Section 4: TECHNICAL APPROACH
General. This handbook provides information that will lead the user through the
selection process to establish a physical barrier around any designated DOD restricted area.
Guidelines in MIL-HDBK-1013/10 should be used to establish minimum requirements for
perimeter barriers that can then be strengthened to counter possible attacks by explosive-laden
Selection and Design Issues. A systems approach is used for this handbook. The
principal issues that must be considered during the selection and design of a vehicle barrier include:
a) Threat Analysis. To quantify the potential threat. For example, a 15,000-pound
(6,818-kilogram) vehicle traveling at 40 miles per hour (64 kilometers per hour) laden with 1,000
pounds (454 kilograms) of explosives.
b) Performance. To determine the acceptable level of injury and damage. For example,
minor injuries from glass fragments and falling debris and damage to the peripheral walls are
acceptable, but progressive collapse must be prevented.
c) Access Control. Procedures for controlling barrier operations (manual or card
d) Requirements. Standoff distance to provide a level of protection compatible with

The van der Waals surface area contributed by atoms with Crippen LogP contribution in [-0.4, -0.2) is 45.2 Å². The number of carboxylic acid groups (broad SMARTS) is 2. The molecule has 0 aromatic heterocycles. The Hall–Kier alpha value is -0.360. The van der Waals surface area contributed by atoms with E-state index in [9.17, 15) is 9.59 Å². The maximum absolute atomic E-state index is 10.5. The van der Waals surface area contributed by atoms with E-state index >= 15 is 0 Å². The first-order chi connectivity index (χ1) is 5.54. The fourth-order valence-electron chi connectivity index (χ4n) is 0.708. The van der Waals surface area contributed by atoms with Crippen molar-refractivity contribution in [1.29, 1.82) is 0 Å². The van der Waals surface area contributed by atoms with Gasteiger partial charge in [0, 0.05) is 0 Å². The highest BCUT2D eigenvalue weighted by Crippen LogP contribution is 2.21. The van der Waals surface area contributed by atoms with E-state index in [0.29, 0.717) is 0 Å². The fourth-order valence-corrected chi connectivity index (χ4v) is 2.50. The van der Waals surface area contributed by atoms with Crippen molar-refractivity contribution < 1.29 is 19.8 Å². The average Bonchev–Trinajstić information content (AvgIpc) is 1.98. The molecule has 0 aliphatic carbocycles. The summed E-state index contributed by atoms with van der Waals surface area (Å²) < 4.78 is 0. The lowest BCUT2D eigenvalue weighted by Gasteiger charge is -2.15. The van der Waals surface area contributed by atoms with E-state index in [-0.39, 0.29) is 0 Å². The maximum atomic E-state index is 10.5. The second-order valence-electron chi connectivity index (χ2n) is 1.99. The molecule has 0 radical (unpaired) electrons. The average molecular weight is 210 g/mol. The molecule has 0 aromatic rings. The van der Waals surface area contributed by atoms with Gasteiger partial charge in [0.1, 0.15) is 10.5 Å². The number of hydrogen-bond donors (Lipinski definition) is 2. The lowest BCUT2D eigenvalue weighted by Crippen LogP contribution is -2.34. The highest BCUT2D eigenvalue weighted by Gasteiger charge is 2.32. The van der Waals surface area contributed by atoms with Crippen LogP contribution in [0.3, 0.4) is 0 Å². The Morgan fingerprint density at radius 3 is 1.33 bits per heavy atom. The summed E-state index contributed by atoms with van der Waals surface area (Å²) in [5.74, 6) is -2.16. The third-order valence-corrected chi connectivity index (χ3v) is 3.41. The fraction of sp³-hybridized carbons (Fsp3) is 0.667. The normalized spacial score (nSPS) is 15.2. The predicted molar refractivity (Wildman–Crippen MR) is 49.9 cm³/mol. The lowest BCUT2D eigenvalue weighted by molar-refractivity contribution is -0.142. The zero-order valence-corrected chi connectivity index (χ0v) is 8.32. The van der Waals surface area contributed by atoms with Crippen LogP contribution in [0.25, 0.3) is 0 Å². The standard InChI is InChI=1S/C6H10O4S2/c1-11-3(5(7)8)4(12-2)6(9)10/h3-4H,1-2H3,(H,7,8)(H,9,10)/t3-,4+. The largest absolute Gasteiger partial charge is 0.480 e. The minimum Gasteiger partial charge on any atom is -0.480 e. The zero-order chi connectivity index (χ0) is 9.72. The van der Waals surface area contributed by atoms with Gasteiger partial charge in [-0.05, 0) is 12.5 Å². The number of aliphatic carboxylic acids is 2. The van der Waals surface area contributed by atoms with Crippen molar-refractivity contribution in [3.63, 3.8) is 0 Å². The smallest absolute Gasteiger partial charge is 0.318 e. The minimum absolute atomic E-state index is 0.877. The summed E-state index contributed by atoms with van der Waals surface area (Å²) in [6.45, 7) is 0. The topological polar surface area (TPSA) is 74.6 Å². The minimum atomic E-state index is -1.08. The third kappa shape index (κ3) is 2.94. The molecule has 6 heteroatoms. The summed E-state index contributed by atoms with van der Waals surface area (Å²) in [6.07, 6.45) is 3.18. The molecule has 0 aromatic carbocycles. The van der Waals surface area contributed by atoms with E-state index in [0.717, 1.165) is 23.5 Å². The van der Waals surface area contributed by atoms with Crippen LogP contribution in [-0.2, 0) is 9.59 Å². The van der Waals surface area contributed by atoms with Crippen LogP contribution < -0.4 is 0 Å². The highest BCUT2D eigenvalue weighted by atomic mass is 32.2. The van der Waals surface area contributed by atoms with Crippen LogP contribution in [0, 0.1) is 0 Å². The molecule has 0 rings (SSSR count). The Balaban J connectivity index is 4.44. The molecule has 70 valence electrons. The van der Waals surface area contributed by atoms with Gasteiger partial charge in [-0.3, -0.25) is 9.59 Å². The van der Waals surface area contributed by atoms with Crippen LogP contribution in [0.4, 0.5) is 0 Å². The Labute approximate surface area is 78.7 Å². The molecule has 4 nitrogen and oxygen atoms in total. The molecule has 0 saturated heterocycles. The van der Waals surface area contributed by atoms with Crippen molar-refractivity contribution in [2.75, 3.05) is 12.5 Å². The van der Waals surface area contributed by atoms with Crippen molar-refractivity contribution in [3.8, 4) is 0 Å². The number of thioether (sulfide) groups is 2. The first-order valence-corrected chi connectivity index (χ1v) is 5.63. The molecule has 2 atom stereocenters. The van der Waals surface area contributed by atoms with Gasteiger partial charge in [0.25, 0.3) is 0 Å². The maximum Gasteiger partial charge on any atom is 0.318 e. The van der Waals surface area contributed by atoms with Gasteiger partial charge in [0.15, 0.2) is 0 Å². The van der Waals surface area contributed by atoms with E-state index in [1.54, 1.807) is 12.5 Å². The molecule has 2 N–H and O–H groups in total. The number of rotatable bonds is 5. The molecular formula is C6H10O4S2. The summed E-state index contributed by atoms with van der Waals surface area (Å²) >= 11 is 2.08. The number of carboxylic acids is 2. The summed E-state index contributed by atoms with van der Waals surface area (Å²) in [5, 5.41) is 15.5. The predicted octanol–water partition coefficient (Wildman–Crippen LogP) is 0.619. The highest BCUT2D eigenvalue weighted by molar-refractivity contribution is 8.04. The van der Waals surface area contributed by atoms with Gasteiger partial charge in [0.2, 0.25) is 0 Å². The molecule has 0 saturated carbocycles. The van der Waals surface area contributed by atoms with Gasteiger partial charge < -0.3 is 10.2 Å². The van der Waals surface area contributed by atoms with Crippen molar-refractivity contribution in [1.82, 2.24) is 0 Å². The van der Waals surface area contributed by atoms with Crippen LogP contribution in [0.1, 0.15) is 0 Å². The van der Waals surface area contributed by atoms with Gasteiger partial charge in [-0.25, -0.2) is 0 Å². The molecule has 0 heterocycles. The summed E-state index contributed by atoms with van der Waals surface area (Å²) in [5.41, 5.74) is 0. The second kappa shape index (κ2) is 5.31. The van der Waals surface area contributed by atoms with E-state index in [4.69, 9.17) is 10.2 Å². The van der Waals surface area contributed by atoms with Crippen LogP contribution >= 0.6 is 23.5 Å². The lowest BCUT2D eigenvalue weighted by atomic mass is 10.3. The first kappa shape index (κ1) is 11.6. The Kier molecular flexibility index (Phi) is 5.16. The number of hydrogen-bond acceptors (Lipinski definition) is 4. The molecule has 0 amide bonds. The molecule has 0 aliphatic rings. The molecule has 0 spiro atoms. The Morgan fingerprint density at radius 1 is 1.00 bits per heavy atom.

operational needs. Passive or active barrier systems to stop the threat vehicle. Such factors as
reliability and maintainability, sabotage and malfunction protection, safety, and cost effectiveness.
e) Response. Damage to the structure from blast loads developed during an explosion.
f) Liabilities. The effect potential liability could have on the decision to protect
personnel against the effects of a terrorist act.
Cost of Security. Physical security cost expenditures are generally based on the value of
the item to be protected and the importance of the item to national security and readiness. For
protection against vehicle bombs, the cost of security is generally driven by the potential loss of
human life, which frequently overrides the value of the property to be protected. Protection of
personnel is usually the primary motivating factor behind a decision to use vehicle barriers and
provide protection against terrorist vehicle bombs. No attempt is made in this handbook to quantify
the cost of human life.